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Certain exercises could decrease osteoporosis risk

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Weight-lifting and jumping exercises can help middle-aged men with low bone mass improve their bone density, according to a new study.

Researchers at the University of Missouri suggested that these exercises may help prevent osteoporosis by facilitating bone growth.

The study, which included 38 physically active men with an average age of 44, showed that certain types of resistance training and jumping exercises, when completed for at least six months, improved bone density.

Participants completed either a weight-lifting programme or a jumping programme for a year, with both exercise plans requiring them to complete 60-120 minutes of targeted exercises each week. Throughout the course of the study the participants also took calcium and vitamin D supplements.

The researchers measured the men´s bone mass at the beginning of the study and again at six and 12 months using X-ray scans of the whole body, hip and lumbar spine.

Results showed that the bone mass of the whole body and lumbar spine significantly increased after six months of completing either programme, and this increase was maintained at 12 months. Hip-bone density only increased among those who completed the weight-lifting programme.

“Weight-lifting programmes exist to increase muscular strength, but less research has examined what happens to bones during these types of exercises,” commented Pam Hinton, an associate professor and the director of nutritional sciences graduate studies at the University of Missouri.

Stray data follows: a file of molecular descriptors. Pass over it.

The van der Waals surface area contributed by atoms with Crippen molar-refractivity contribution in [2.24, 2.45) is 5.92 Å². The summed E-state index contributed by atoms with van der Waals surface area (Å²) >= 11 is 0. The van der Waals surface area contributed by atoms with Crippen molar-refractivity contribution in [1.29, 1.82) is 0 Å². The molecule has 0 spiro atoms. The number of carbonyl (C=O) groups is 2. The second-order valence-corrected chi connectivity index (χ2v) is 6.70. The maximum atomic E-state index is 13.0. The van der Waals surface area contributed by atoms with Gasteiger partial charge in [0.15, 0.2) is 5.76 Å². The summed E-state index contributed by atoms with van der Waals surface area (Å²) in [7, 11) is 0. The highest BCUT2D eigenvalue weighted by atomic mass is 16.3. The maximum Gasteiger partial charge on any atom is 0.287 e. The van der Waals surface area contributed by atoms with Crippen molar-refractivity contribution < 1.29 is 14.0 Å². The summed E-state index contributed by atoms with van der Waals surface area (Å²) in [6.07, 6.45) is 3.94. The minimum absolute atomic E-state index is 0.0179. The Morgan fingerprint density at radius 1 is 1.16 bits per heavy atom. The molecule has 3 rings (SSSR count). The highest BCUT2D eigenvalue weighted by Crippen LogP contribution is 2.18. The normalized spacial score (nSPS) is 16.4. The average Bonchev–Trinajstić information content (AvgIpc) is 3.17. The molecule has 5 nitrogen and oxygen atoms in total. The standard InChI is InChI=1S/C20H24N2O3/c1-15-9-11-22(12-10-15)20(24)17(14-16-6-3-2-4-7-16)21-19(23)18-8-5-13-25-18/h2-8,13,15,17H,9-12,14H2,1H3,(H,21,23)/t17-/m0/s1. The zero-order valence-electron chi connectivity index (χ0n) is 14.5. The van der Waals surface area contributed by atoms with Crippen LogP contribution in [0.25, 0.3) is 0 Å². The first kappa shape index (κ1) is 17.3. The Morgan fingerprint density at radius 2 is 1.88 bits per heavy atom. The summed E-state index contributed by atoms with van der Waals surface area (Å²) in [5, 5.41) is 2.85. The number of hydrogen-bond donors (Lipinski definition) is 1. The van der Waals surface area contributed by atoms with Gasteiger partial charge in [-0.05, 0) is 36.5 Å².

“Our study is the first to show that exercise-based interventions work to increase bone density in middle-aged men with low bone mass who are otherwise healthy. These exercises could be prescribed to reverse bone loss associated with ageing.”

Hinton noted that the study results do not indicate that all kinds of weight-lifting will help improve bone mass, but that targeted exercises made the training programmes effective.

She also highlighted the fact that both of the training programmes gradually increased in intensity, and participants had rest weeks. “Bones need to rest to continue to maximise the response,” she said.

People don´t need to know they have osteoporosis to start doing targeted exercise, Hinton concluded.

“The interventions we studied are effective, safe and take 60-120 minutes per week to complete, which is feasible for most people. Also, the exercises can be done at home and require minimal exercise equipment, which adds to the ease of implementing and continuing these interventions.”